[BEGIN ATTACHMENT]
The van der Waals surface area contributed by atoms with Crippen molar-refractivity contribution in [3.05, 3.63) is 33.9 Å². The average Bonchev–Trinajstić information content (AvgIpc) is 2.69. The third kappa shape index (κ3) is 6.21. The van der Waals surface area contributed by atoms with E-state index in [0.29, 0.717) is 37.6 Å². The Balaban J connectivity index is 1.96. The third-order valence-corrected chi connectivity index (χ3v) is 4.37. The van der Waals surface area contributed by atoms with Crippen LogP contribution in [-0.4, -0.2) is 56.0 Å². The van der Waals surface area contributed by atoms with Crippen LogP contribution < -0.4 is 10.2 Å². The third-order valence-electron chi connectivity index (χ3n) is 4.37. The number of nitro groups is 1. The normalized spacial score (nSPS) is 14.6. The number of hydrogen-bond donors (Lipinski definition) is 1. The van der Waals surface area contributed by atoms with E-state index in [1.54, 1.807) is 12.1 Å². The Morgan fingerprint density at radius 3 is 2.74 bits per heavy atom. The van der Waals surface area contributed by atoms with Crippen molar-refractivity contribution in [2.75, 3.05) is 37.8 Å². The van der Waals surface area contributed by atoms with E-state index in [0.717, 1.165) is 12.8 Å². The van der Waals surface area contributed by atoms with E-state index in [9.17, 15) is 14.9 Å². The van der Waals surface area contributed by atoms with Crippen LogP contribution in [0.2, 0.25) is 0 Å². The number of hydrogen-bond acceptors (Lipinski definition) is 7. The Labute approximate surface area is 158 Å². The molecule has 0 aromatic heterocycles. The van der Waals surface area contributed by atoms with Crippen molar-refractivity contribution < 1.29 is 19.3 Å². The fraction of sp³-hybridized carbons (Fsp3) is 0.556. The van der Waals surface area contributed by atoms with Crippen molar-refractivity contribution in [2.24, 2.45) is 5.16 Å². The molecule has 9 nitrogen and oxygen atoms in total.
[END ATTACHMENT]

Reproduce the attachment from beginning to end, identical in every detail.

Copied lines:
The van der Waals surface area contributed by atoms with Crippen molar-refractivity contribution in [3.05, 3.63) is 33.9 Å². The average Bonchev–Trinajstić information content (AvgIpc) is 2.69. The third kappa shape index (κ3) is 6.21. The van der Waals surface area contributed by atoms with E-state index in [0.29, 0.717) is 37.6 Å². The Balaban J connectivity index is 1.96. The third-order valence-corrected chi connectivity index (χ3v) is 4.37. The van der Waals surface area contributed by atoms with Crippen LogP contribution in [-0.4, -0.2) is 56.0 Å². The van der Waals surface area contributed by atoms with Crippen LogP contribution < -0.4 is 10.2 Å². The third-order valence-electron chi connectivity index (χ3n) is 4.37. The number of nitro groups is 1. The normalized spacial score (nSPS) is 14.6. The number of hydrogen-bond donors (Lipinski definition) is 1. The van der Waals surface area contributed by atoms with E-state index in [1.54, 1.807) is 12.1 Å². The Morgan fingerprint density at radius 3 is 2.74 bits per heavy atom. The van der Waals surface area contributed by atoms with Crippen molar-refractivity contribution in [2.75, 3.05) is 37.8 Å². The van der Waals surface area contributed by atoms with E-state index in [0.717, 1.165) is 12.8 Å². The van der Waals surface area contributed by atoms with E-state index in [9.17, 15) is 14.9 Å². The van der Waals surface area contributed by atoms with Crippen LogP contribution in [0.2, 0.25) is 0 Å². The number of hydrogen-bond acceptors (Lipinski definition) is 7. The Labute approximate surface area is 158 Å². The molecule has 0 aromatic heterocycles. The van der Waals surface area contributed by atoms with Crippen molar-refractivity contribution < 1.29 is 19.3 Å². The fraction of sp³-hybridized carbons (Fsp3) is 0.556. The van der Waals surface area contributed by atoms with Crippen molar-refractivity contribution in [2.24, 2.45) is 5.16 Å². The molecule has 9 nitrogen and oxygen atoms in total.